NEW ORLEANS — Pelicans forward Zion Williamson He took two triples toward the rim and pulled off a 360 aerial dunk to end Friday night’s game against the Phoenix Suns in style.
Some Suns players took exception to Williamson’s slam that put the Pelicans up by double digits with 1.9 seconds left. Tempers erupted as both benches took the court as the clock expired in New Orleans’ 128-117 victory.
“The game was pretty much over and they just kept playing,” Payne said. “I felt there was no athleticism, and we didn’t like it. We were doing the right thing. I felt like they should have done the right thing, and they didn’t. We didn’t take it well. We didn’t want to lose. Game over, no shot clock. They could hold the ball.”
Pelican guard CJ McCollumWhen asked about Payne’s postgame comments, he gave a simple answer.
“They have to get back on defense if we don’t want to dunk the ball,” McCallum said. “Return to security.”
Replays of the final seconds of the game showed Pelicans coach Willie Green stepping between Alvarado and Ball after the clock expired. As Green entered, players and coaches from both teams joined, though only words were exchanged.
When asked later about the dust-up, both Alvarado and Paul tried to downplay the incident.
“I don’t really remember what happened,” Alvarado said. “I’m glad we got the win.”
Paul said: “It’s excitement at the end of the game. It happens all the time and that’s it. Nobody fights. Nobody does anything.”
Alvarado and Ball got to know each other a lot during the playoffs last season, when the Suns eliminated the Pelicans in six games. Alvarado, an undrafted player out of Georgia Tech, would love to pursue a seasoned NBA veteran like Ball. In the deciding Game 6, Paul elbowed Alvarado in the face en route to the goal, chipping Alvarado’s tooth. Alvarado also suffered a kick in the groin from Paul in Game 5 of that series.
Paul was in no mood to discuss Alvarado after Friday’s game, and Alvarado wouldn’t call Paul by name. Alvarado was initially listed as questionable for the game because of a rib contusion. But it wasn’t enough to keep him off the floor Friday night.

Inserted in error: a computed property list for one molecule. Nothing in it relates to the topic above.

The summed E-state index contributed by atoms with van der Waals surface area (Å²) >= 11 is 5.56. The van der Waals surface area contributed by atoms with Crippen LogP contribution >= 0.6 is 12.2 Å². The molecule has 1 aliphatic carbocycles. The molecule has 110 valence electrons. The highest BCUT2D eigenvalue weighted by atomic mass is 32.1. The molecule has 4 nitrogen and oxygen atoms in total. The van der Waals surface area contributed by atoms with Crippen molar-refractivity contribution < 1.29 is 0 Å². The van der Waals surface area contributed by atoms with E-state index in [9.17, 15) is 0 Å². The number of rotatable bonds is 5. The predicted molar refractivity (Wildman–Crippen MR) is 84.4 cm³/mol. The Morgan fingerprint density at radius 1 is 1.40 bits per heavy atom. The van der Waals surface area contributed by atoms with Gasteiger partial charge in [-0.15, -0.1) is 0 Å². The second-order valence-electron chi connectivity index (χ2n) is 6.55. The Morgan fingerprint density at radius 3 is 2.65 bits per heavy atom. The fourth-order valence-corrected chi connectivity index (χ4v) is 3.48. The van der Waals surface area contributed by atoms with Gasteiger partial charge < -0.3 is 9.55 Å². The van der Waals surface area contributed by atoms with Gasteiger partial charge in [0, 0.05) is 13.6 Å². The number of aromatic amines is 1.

“I’m not sitting out, 100 percent,” Alvarado said. “Don’t care about anybody else, but if that person plays, I play.”
Williamson did not participate in the playoff meeting with Phoenix because of a broken leg that had ruined his entire year. He said being kicked out by the Suns played a part in why he went for that final dunk.
“That was a little out of character for me,” Williamson said. “But you have to understand, I mean, whether you can understand it or not. They sent my teammates home last year.
“I missed all of last year. I got carried away a little bit. I’ll admit that. But you know, last year I was in that locker room when my brothers were down because the Suns sent us home. It was a tough moment. A part. So at that point, I Dumped. I agree with that … if they do the same thing, I don’t have a problem with it.”
There will not be much gap between teams. The Pelicans, winners of six in a row, host the Suns on Sunday afternoon.
It was the second meeting between the Pelicans and Suns this season, and it was the first for Williamson, who missed the first game on Oct. 28 with back/right hip soreness.
Pelicans forward Larry Nance Jr. He said he doesn’t believe Williamson’s dunk was the reason the benches cleared and it was the emotions of the game.
“I think it’s one of those things. You’ve got a lot of high-level, high-testosterone athletes and big and strong guys,” Nance said. “I’m glad it broke up before anything stupid happened.”
Williamson finished with 35 points, seven rebounds and four assists for the Pelicans, who improved to 17-8, tying the best record in franchise history through 25 games (2002-03 and 2003-04). That gave the Pelicans the best record in the Western Conference over Memphis and 1.5 over Phoenix.